3.8Close to the body: Bed characteristics
It is also important to make beds more adaptive to user anthropometrics. In an experiment, Naddeo and Cappetti changed the middle layer of a mattress to adapt it to the anthropometrics of the user. Their results show that personalized products can be tuned to the anthropometric data of the customer improving the comfort experience during sleep. Smart phoning is also done in bed. Udomboonyanupap et al. changed the trunk angle while smart phoning in a bed and found an optimal range to create comfort for this frequent use case.
3.9Close to the body: Hands and visual
Inputs at the hands and visual system are important for those concerned with effects of ambient light (e.g. Han et al.) and those concerned with operators of vehicles or other systems (e.g. Mansfield et al.).
Human behavior certainly influences comfort, and it is influenced by the respective environment. If the possibility to move is restricted, the comfort usually drops. Sharafkhani et al. showed that posture variation is hardly possible in an aircraft seat, and when passengers take a posture with the head rotated more downward, the comfort detriment is faster than for positions with a more upright head position. This posture variation is also important for sleeping. In the study of Torkashvand sleeping/relaxing was the activity with lowest comfort according to passenger perception by flight attendants, which was the same as mentioned by passengers. Flight attendants seem to know quite well what elements aircraft passengers prefer to change to increase comfort. Sometimes behavior is determined by the task. Mansfield et al. highlight with their research in car seats that discomfort is worse for cases where the posture is non-optimal for the task. In studying a combo-desk in a classroom, Califano et al. found that the task-related upper limb activity is one of the most influencing factors in the overall comfort perception. Moertl et al. state that cognitive processes impact physiological comfort through focusing attention or masking, whereas emotional comfort is influenced through an emotional appraisal process. Burkhard et al. described that inattentive occupants in a car move their head relatively more, which could mean that there is less anticipation. In this case also the task ‘not driving’ could influence comfort. A finding described before (e.g. Sammonds et al.  and Smulders et al. ) is that longer sitting reduces comfort. A task that determines prolonged sitting can lower the comfort score. Fiorillo et al. studied the comfort of a library chair and the perceived comfort was similarly dependent on time in that longer sitting reduced comfort.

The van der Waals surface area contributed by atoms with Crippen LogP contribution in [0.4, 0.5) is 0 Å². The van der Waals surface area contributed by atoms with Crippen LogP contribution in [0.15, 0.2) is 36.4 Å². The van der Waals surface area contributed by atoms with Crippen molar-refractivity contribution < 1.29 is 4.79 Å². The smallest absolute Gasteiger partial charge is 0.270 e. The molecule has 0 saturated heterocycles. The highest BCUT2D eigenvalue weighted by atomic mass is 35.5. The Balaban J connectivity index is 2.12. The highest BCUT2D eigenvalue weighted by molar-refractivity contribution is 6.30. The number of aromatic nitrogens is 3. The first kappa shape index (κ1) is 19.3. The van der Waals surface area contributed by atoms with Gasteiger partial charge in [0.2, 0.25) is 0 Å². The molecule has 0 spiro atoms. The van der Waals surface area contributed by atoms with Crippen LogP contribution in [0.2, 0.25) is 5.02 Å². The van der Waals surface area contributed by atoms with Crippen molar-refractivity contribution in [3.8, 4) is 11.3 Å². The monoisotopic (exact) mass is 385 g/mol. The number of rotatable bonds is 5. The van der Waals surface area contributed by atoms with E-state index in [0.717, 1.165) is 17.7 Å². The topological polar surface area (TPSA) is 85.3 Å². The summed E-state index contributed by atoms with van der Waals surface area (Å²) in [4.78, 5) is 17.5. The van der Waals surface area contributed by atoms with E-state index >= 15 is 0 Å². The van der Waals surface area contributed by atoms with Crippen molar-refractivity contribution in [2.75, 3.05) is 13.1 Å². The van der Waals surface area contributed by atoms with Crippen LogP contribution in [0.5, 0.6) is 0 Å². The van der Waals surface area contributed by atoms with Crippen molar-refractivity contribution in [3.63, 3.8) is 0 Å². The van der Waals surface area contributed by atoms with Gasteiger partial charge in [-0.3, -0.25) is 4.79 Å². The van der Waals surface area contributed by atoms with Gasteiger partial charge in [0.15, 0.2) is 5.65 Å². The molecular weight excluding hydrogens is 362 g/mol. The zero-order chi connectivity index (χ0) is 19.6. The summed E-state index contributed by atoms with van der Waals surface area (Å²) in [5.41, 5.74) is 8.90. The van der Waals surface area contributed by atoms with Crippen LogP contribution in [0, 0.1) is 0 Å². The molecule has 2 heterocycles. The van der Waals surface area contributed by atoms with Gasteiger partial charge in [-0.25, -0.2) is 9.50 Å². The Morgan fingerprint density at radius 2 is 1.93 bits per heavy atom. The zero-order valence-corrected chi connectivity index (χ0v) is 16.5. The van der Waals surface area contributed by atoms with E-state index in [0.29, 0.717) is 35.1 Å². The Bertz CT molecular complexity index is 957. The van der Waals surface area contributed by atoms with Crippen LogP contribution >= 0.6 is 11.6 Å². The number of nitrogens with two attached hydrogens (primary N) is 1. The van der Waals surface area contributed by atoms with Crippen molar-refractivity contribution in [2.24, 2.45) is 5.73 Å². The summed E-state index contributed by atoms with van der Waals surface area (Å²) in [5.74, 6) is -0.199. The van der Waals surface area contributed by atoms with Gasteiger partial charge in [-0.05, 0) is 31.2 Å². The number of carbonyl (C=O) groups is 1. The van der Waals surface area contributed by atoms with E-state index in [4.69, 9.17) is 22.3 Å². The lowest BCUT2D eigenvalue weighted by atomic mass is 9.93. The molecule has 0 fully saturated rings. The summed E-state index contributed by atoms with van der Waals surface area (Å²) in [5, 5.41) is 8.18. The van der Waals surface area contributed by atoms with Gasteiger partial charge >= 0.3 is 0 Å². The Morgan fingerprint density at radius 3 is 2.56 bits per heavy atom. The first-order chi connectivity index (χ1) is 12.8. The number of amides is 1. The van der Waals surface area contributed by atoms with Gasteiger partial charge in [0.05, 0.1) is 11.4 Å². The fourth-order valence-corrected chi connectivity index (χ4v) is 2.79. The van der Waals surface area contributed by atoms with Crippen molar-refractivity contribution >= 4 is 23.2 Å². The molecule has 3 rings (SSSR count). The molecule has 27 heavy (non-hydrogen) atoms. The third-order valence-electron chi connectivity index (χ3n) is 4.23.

3.11Modelling can be of help in creating comfort
Sean Liu et al. showed that using biomechanics for force and contact mechanics for pressure distribution a model can fairly well predict parameters relevant for comfort. Cappetti et al. made a model of the interaction between a human and a seat and with this model, the postures that occupants take can be predicted.
In comfort, the traditional topics like seats are still studied, but in this special issue also topics like behavior get more attention. We wish you much reading pleasure.
The editors would like to thank all authors and reviewers for their contribution. The reviewers were: Albin, T, High Plains Engineering Services; Bazley, C; Boess, S, TU-Delft; Bronkhorst, R, TU-Delft; Brütting, M, DGUV; Burkhard, G, BMW; Buso, A, TU-Delft; Cappetti, N, University of Salerno; Castro, A, Alma Design; Diels, C, IMDC; Erol, T, NTDC; Faulkner, S, NTU; Frohriep, S, Grammer AG; Happee, R, TU-Delft; Huysmans, T, TU-Delft; Kamp, I, Amsterdam University of Applied Sciences; Kim, EY, TU-Delft; Kühne, M, VHP human performance; Le, F, Safran; Li, W, Northwestern Polytechnical University; Liu, Z, Donghua University; Mansfield, N, NTU; Mellert, V, ITAP; Miguez, S, ErgoSys; Moertl, P, Virtual Vehicle Research Center; Molenbroek, J, TU-Delft; Naddeo, A, University of Salerno; Ozcan, E, TU-Delft; Post, J, KLM; Roelofsen, P, TU-Delft; Sagar, D, TU-Delft; Schliwa, R, Airbus; Sharafkani, M, University of Nottingham; Silvester, S, TU-Delft; Sisman, V, Transilvania University of Brasov; Smulders, M, TU-Delft; Song, Y, TU-Delft; Torkashvand, G, Florida Institute of Technology; Udomboonyanupap, S, TU-Delft; Vanacore, A, University of Naples Federico II; Vink, P., TU Delft; Wang, X, IFSTTAR; Wegner, M, BMW; Yao, X, TU-Delft; Zagorski, WP, Lear Corporation.